by Vishaal S Shah
on Jun 11th, 2007

Fortune 500 companies blog externally!!!

Do you know that more than 5% of Fortune 500 companies blog externally ???

70% of world’s largest companies have already established web blogs by 2006 end.

A corporate weblog (usually termed as blog) is published and used by an organization to reach its organizational goals. The advantage of blogs is that posts and comments are easy to reach and follow due to centralized hosting and generally structured conversation threads.

All current browsers (including Firefox, Opera, Safari and IE7) support RSS technology, which enables readers to easily read recent posts without actually visiting the blog, which is very useful for low-volume blogs. Although there are many different types of corporate blogs, most can be categorized as either external or internal.

Internal Blogs

A internal blog, generally accessed through the corporations’ Intranet, is a weblog which any employee can view; many blogs are also communal, allowing anyone to post to them. The informal nature of blogs may encourage:

  • employee participation
  • free discussion of issues
  • collective intelligence
  • direct communication between various layers of an organization
  • a sense of community:

Internal blogs can be used in lieu of meetings (especially when the people involved are in different locations, or have conflicting schedules) and e-mail discussions. Blogs may also allow individuals who otherwise wouldn’t even have been aware of a discussion to contribute their expertise.

Posts and comments are very easy to reach and follow. All current browsers (including Firefox, Opera, Safari and IE7) support RSS technology, which enables readers to easily read recent posts without actually visiting the blog, which is very useful for low-volume blogs.

External Blogs

The primary function of corporate communications/public relations today is network building. External blogs are participatory communication tools that encourage complex and effective discussions and build connections between key audiences. Some corporations use these networks to persuade people to act, to respond to a crisis, or to leverage market conversations and improve their businesses.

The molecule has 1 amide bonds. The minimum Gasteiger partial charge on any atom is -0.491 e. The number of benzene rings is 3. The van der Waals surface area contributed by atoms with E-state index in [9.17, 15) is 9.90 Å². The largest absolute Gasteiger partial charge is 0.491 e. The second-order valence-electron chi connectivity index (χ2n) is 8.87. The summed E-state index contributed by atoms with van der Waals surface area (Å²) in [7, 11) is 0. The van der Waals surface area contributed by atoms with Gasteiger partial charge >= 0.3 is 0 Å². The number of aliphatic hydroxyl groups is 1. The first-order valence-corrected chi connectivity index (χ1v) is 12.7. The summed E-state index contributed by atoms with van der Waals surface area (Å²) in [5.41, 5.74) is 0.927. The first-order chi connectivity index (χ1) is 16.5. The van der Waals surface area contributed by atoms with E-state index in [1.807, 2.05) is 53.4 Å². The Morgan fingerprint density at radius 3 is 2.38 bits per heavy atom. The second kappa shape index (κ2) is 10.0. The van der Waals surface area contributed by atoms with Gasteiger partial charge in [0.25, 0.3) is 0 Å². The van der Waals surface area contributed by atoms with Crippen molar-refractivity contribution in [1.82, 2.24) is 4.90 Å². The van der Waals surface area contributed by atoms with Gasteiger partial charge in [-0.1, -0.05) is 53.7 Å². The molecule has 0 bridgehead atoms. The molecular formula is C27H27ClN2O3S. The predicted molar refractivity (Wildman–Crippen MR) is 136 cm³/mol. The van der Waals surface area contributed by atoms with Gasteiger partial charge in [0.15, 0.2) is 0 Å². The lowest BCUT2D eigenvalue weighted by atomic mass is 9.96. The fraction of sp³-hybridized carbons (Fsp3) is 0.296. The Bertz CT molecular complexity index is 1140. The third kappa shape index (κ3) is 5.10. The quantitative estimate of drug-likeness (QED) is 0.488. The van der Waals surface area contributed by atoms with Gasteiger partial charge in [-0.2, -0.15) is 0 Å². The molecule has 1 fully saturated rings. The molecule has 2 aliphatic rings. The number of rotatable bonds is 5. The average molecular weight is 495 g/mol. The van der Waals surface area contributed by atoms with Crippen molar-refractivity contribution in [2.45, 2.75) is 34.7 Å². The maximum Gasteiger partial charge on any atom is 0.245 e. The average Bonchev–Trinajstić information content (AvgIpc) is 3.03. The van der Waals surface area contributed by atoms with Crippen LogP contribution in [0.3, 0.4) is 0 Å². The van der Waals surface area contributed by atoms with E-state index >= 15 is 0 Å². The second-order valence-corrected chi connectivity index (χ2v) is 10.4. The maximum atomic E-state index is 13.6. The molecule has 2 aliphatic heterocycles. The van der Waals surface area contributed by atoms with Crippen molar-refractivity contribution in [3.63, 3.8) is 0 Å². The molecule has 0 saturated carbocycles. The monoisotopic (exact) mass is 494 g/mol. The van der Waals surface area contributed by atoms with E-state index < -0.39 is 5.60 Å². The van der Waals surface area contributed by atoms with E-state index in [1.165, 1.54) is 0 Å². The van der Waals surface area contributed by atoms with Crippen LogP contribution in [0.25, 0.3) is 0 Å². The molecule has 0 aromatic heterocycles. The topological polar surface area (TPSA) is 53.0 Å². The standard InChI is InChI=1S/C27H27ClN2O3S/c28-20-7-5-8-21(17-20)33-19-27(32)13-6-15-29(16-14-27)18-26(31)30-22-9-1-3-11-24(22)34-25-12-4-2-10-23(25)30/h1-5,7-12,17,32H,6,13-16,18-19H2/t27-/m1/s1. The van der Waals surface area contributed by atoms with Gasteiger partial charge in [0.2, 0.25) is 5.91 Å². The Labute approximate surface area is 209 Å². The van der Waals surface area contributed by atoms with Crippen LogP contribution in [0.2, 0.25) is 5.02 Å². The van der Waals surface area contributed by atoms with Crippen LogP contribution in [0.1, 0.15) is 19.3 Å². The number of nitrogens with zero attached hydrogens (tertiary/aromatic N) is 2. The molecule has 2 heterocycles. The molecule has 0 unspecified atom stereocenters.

Effectiveness of a network depends on

  • Number of users
  • Connection between the nodes

Blogs are particularly well designed to help a corporation exploit both parameters, since blogs are link-heavy and the link is the core technology for making networks visible.

The networked market knows more than companies do about their own products. This new balance of power, where consumers own marketing is aptly named “Consumer generated marketing”. Blogs are not only corporate tools; they are also consumer tools that may help to promote companies who fulfill their promises or attempt to damage those who break them.

Marketers expect to have product evangelists or influencers among the audiences. Once they find them, they treat them like VIPs, asking them for feedback on exclusive previews, product testing, marketing plans, customer services audits, etc.

The business blog can provide additional value by adding a level of credibility that is often unobtainable from a standard corporate site. It gives businesses an opportunity to show a different side that doesn’t have to be all suits and ties. Business blogs can interact with a target market on a more personal level while building link credibility that can ultimately be tied back to the corporate site.


Whether external or internal, blogs are not new to the corporate world. More than 5% of the Fortune 500 companies blog externally.

Market research done in the first half of 2006 indicated that 34% of large companies had established weblogs. Another 35% planned to do so by the end of 2006, thus bringing the total to nearly 70%.

Here are some of the world’s largest corporates blogging away to glory…

So if you are looking at a corporate blog for your company or one for yourself, well you know whom to contact…ahem…just click on this link ;-)

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